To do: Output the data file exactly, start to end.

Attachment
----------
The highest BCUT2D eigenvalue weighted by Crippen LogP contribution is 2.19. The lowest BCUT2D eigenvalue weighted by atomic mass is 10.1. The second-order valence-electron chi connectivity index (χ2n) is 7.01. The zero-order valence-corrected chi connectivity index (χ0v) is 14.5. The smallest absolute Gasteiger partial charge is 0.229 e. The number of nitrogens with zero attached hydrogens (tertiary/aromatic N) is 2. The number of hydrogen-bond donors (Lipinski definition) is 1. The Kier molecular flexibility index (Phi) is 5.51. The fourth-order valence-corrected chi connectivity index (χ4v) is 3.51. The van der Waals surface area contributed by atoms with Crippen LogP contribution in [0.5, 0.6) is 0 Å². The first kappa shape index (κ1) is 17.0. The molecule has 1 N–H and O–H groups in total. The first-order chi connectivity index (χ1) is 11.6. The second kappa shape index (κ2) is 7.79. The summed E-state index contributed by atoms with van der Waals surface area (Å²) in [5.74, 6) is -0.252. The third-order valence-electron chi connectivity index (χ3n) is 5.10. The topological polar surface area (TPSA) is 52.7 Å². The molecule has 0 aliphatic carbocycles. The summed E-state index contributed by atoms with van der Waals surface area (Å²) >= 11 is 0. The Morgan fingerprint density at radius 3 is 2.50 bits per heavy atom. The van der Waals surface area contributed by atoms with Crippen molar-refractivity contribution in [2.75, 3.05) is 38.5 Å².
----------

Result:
The highest BCUT2D eigenvalue weighted by Crippen LogP contribution is 2.19. The lowest BCUT2D eigenvalue weighted by atomic mass is 10.1. The second-order valence-electron chi connectivity index (χ2n) is 7.01. The zero-order valence-corrected chi connectivity index (χ0v) is 14.5. The smallest absolute Gasteiger partial charge is 0.229 e. The number of nitrogens with zero attached hydrogens (tertiary/aromatic N) is 2. The number of hydrogen-bond donors (Lipinski definition) is 1. The Kier molecular flexibility index (Phi) is 5.51. The fourth-order valence-corrected chi connectivity index (χ4v) is 3.51. The van der Waals surface area contributed by atoms with Crippen LogP contribution in [0.5, 0.6) is 0 Å². The first kappa shape index (κ1) is 17.0. The molecule has 1 N–H and O–H groups in total. The first-order chi connectivity index (χ1) is 11.6. The second kappa shape index (κ2) is 7.79. The summed E-state index contributed by atoms with van der Waals surface area (Å²) in [5.74, 6) is -0.252. The third-order valence-electron chi connectivity index (χ3n) is 5.10. The topological polar surface area (TPSA) is 52.7 Å². The molecule has 0 aliphatic carbocycles. The summed E-state index contributed by atoms with van der Waals surface area (Å²) >= 11 is 0. The Morgan fingerprint density at radius 3 is 2.50 bits per heavy atom. The van der Waals surface area contributed by atoms with Crippen molar-refractivity contribution in [2.75, 3.05) is 38.5 Å².